Joseph Jansen (20 July 1829 Aachen – 5 February 1905 Düsseldorf)
Landscape with Shepherd, Old Trees and Hollow Way, 1854
Oil on canvas, 86 × 115 cm. Signed and dated at the bottom right: Jos. Jansen / 1854. //. On the stretcher is the text (in pencil): Dr. Leopold Mutner Olmütz and four old paper labels: one with the text (in pen): Jos. Jansen … and the other three with the old inv. numbers: Inv. Nr. 3194 / E 1476, 102835/300 a 399 Městské museum hl. města Olomouce. – On the reverse side of the canvas: 29 (in yellow chalk).
Olomouc Museum of Art, inv. no. O 235.
Provenance: the painting was acquired in 1944.
Jansen was a landscape painter. When he was 17 years old, he went to Düsseldorf and studied at the Academy for two years (under Johann Wilhelm Schirmer). In the beginning he depicted only the German landscape around the Rhine and Moselle rivers, he especially liked mills. After several study travels, he started to paint the Bern Highlands and Bavarian mountains, which became a great source of inspiration till his old age. From 1850 he regularly presented his works at German exhibitions and, from 1870, he attended almost every annual exhibition of the Academy in Berlin. In 1880 his painting Oeschinensee was bought by Emperor Wilhelm I of Prussia. His paintings were highly appraised and sought-after. Jansen’s wife Luise (1835–1912) and daughter Emilia (1871–1918) were also painters.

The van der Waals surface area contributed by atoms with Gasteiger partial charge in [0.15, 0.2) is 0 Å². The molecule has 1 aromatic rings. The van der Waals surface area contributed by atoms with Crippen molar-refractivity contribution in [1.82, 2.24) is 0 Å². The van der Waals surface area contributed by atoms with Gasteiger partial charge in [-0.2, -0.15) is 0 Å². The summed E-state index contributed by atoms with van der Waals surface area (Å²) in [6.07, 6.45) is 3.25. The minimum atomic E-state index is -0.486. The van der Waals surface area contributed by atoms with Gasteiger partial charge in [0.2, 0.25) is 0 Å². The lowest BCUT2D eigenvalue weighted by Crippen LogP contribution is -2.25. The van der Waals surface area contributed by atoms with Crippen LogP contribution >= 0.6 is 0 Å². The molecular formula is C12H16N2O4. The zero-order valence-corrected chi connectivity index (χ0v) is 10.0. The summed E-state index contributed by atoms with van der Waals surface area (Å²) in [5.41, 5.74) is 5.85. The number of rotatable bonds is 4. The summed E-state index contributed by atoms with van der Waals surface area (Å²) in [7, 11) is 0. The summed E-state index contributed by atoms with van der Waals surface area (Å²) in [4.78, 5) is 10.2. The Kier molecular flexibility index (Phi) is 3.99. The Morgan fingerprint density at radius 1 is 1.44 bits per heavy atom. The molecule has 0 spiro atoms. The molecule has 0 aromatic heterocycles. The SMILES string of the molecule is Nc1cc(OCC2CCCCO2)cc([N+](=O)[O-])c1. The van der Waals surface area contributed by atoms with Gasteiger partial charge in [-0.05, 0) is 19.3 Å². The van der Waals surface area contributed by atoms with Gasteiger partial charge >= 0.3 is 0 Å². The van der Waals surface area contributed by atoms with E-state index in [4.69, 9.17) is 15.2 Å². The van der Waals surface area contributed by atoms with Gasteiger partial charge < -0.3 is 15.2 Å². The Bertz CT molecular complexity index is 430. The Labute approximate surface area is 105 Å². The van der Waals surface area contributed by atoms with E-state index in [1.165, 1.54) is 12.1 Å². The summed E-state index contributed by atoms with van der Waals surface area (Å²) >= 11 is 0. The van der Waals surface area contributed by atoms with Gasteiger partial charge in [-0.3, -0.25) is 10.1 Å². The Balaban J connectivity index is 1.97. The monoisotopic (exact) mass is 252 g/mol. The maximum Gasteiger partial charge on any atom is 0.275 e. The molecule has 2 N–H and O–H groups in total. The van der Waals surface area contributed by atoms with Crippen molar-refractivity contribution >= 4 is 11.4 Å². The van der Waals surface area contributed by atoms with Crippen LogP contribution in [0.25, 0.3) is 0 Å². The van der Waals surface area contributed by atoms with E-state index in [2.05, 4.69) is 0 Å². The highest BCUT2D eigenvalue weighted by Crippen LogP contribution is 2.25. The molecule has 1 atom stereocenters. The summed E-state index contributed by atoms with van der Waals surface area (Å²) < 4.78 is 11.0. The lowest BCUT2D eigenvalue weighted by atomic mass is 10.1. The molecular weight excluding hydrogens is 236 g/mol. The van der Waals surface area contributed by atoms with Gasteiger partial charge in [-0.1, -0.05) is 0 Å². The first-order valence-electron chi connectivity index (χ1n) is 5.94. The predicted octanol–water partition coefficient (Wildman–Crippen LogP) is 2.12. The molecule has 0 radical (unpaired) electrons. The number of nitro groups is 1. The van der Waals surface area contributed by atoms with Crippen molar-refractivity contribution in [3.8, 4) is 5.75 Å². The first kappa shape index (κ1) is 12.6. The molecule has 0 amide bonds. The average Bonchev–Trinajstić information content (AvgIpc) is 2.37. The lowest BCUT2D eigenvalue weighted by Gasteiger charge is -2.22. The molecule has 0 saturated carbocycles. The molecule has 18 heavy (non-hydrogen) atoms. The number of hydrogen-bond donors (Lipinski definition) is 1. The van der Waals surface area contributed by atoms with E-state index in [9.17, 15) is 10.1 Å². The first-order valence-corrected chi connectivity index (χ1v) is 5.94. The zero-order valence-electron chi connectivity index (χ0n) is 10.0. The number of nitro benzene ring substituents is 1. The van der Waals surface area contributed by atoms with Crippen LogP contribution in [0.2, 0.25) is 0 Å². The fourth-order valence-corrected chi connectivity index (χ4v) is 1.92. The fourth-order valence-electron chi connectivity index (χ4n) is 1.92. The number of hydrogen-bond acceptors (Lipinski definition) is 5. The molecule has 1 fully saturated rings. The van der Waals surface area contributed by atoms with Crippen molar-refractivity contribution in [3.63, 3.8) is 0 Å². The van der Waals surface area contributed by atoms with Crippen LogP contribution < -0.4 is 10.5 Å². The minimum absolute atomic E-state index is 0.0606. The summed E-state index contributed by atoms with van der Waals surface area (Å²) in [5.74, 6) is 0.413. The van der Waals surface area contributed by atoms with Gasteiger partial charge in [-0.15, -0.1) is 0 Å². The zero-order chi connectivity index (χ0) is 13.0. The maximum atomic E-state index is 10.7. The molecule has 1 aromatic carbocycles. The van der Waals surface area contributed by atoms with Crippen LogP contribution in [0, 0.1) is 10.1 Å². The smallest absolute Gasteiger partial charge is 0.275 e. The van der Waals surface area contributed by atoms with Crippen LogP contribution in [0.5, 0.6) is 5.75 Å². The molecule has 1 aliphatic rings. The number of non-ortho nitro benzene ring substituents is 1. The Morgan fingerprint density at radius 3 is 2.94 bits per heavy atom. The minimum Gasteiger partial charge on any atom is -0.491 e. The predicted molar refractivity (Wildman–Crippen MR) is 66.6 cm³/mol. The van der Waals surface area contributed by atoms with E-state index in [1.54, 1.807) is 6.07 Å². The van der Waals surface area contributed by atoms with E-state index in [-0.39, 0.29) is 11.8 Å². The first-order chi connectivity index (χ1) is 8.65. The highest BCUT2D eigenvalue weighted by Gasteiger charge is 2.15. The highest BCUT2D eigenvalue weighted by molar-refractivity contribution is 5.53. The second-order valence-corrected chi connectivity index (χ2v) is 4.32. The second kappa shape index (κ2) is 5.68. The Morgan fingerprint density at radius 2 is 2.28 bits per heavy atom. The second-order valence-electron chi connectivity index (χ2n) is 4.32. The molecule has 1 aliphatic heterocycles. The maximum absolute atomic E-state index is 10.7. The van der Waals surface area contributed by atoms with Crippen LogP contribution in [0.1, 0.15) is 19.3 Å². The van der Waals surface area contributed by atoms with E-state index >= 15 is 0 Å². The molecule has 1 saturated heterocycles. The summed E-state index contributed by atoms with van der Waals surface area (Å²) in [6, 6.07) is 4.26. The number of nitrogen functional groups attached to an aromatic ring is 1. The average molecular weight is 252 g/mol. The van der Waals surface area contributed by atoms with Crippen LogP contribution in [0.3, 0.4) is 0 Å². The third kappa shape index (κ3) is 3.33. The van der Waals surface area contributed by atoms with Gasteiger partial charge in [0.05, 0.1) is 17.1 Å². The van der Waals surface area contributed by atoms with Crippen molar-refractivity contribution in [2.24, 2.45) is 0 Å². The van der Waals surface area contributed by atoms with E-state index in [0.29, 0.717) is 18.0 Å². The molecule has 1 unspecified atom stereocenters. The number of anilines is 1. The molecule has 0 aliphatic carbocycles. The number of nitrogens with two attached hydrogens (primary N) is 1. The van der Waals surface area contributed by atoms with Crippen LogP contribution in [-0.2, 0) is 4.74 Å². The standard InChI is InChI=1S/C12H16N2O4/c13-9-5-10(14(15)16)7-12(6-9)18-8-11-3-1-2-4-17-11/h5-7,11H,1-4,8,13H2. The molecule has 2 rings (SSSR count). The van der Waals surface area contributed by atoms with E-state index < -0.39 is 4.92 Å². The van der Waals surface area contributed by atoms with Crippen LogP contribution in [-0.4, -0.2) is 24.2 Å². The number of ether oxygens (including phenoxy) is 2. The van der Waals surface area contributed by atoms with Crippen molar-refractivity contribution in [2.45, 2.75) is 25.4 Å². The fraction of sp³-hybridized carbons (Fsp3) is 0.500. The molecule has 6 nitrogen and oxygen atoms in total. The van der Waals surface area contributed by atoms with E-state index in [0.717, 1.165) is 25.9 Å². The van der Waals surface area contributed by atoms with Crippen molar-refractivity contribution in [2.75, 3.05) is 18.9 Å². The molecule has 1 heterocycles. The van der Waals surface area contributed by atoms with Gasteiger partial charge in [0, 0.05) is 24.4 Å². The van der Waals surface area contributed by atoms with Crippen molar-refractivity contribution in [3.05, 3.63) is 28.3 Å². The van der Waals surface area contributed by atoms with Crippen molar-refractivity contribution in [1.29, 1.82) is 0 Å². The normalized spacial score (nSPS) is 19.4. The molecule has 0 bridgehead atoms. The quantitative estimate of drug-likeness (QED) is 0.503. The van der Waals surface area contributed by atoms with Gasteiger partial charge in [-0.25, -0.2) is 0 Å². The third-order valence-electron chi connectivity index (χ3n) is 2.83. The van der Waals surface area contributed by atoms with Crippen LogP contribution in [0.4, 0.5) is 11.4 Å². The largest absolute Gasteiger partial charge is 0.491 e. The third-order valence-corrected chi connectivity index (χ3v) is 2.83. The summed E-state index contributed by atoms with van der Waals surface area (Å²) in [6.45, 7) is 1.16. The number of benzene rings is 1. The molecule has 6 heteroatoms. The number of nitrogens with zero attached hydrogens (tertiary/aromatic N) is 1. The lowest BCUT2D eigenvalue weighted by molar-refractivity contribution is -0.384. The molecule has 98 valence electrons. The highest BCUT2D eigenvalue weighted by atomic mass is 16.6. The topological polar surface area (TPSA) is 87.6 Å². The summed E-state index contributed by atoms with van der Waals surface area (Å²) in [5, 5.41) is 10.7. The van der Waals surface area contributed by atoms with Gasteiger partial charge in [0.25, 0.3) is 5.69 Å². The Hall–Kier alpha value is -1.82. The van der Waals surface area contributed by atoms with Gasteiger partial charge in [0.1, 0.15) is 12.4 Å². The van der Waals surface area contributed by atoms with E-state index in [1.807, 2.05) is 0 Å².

Inspiration for this picturesque romantic scene probably comes from the landscape around the Rhine or Moselle River, as is suggested by the rolling land and the depicted vegetation (beeches, birches, oaks), as well as the date of the creation because, at that time, Jansen found motifs for his works exclusively in these regions. The dominant feature of the painting represents a forest along which, from the forefront to the horizon with a silhouette of a town, runs a broad hollow way. One figure is resting near a small pond and we can also see a herd of sheep followed by a shepherd and his dog. At that time trees were used for feeding livestock – obvious especially on the oak at the front overgrown with ivy – because its annual shoots were cut and used as feed. Jansen perfectly captured the colours and light atmosphere of a landscape during a warm summer day. This is the reason why his works were so popular.